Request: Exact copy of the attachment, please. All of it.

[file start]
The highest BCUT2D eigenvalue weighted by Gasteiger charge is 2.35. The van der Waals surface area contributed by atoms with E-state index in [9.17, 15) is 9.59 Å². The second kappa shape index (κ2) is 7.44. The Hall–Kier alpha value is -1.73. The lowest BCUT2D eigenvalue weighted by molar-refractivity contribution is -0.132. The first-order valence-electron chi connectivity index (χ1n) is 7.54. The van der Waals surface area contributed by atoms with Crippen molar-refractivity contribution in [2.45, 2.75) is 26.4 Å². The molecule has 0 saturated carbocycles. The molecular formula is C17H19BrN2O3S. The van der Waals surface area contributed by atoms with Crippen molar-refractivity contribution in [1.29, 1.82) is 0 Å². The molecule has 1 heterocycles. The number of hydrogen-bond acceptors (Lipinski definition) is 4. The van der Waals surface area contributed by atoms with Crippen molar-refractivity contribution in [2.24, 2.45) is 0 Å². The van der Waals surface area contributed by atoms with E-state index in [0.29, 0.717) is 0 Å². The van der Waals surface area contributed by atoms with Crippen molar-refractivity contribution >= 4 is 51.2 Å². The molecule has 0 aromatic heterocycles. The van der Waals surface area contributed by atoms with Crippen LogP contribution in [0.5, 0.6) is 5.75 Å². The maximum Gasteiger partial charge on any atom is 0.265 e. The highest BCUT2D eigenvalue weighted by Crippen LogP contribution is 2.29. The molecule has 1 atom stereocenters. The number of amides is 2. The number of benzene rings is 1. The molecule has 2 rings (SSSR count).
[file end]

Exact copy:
The highest BCUT2D eigenvalue weighted by Gasteiger charge is 2.35. The van der Waals surface area contributed by atoms with E-state index in [9.17, 15) is 9.59 Å². The second kappa shape index (κ2) is 7.44. The Hall–Kier alpha value is -1.73. The lowest BCUT2D eigenvalue weighted by molar-refractivity contribution is -0.132. The first-order valence-electron chi connectivity index (χ1n) is 7.54. The van der Waals surface area contributed by atoms with Crippen molar-refractivity contribution in [2.45, 2.75) is 26.4 Å². The molecule has 0 saturated carbocycles. The molecular formula is C17H19BrN2O3S. The van der Waals surface area contributed by atoms with Crippen molar-refractivity contribution in [1.29, 1.82) is 0 Å². The molecule has 1 heterocycles. The number of hydrogen-bond acceptors (Lipinski definition) is 4. The van der Waals surface area contributed by atoms with Crippen molar-refractivity contribution in [2.24, 2.45) is 0 Å². The van der Waals surface area contributed by atoms with E-state index in [0.29, 0.717) is 0 Å². The van der Waals surface area contributed by atoms with Crippen molar-refractivity contribution >= 4 is 51.2 Å². The molecule has 0 aromatic heterocycles. The van der Waals surface area contributed by atoms with Crippen LogP contribution in [0.5, 0.6) is 5.75 Å². The maximum Gasteiger partial charge on any atom is 0.265 e. The highest BCUT2D eigenvalue weighted by Crippen LogP contribution is 2.29. The molecule has 1 atom stereocenters. The number of amides is 2. The number of benzene rings is 1. The molecule has 2 rings (SSSR count).